"I said, 'Cool,'" Waitt recalled in a telephone interview Thursday. That's because the proposed deal will keep both rivals preoccupied for the next six months, Waitt noted, and integration issues could plague the combined company for several years.
"It is a huge challenge to...restructure the two companies individually," Waitt said. "The complexity increases exponentially when you try and combine two companies that both need to be restructured in their own right."
Gateway has been going through some tough restructuring of its own. The San Diego-based company announced plans last week to pull back from overseas markets and slash its work force by up to 25 percent.
The HP-Compaq deal, if completed, would put a severe dent in competition in the retail market because the two companies account for roughly 75 percent of PC sales in U.S. stores. But Waitt said Gateway, which is a direct seller of PCs, has no plans to put its products on store shelves.
"There is a huge opportunity for somebody right now, but show me somebody who has done it profitably," Waitt said. "Someone else will do it and pick up the revenue."
Although one analyst speculates that the deal could lead to less price pressure during the holiday-shopping season, Waitt said he is not convinced that will be the case. Another theory is that HP and Compaq could ratchet up the price pressure to demonstrate to regulators how competitive the market is.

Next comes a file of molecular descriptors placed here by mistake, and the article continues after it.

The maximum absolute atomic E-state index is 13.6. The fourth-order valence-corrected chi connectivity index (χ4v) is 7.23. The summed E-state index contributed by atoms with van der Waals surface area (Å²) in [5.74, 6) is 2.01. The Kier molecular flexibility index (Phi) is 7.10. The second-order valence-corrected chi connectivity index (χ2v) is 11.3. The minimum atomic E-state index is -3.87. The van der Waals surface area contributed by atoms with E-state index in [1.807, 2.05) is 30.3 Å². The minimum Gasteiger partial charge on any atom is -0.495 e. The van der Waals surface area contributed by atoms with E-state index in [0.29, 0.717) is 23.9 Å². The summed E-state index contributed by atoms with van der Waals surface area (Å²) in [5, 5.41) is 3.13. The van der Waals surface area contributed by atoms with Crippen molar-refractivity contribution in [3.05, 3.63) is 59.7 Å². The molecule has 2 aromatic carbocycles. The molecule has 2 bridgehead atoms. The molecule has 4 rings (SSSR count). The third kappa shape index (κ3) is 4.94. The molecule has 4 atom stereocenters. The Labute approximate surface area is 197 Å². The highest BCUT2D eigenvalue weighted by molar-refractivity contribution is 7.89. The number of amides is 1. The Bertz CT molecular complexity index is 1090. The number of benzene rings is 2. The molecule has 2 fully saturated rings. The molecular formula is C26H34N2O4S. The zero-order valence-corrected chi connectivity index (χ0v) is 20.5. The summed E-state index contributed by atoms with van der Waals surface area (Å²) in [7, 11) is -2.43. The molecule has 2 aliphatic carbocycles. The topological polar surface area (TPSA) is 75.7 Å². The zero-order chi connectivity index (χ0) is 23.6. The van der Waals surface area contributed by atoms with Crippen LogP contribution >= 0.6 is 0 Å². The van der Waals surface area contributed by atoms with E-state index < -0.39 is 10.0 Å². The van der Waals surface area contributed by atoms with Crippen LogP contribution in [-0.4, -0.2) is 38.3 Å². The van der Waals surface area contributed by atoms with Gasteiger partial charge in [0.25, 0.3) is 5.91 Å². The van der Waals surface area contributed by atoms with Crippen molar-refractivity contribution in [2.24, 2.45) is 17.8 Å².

Waitt added that he does not believe the HP-Compaq deal will necessarily spark a long-predicted wave of consolidation.
"Based on the way people reacted to this one, I don't think you will see a whole lot more of them," he said.
The value of the HP-Compaq deal, initially pegged at $25 billion, has plummeted as investors have shown their displeasure.
Although he has gotten plenty of interest from investment bankers eager to set up a deal for Gateway, Waitt said, he believes his company's shareholders are best served with Gateway as an independent company.
"They've called, trust me," Waitt said.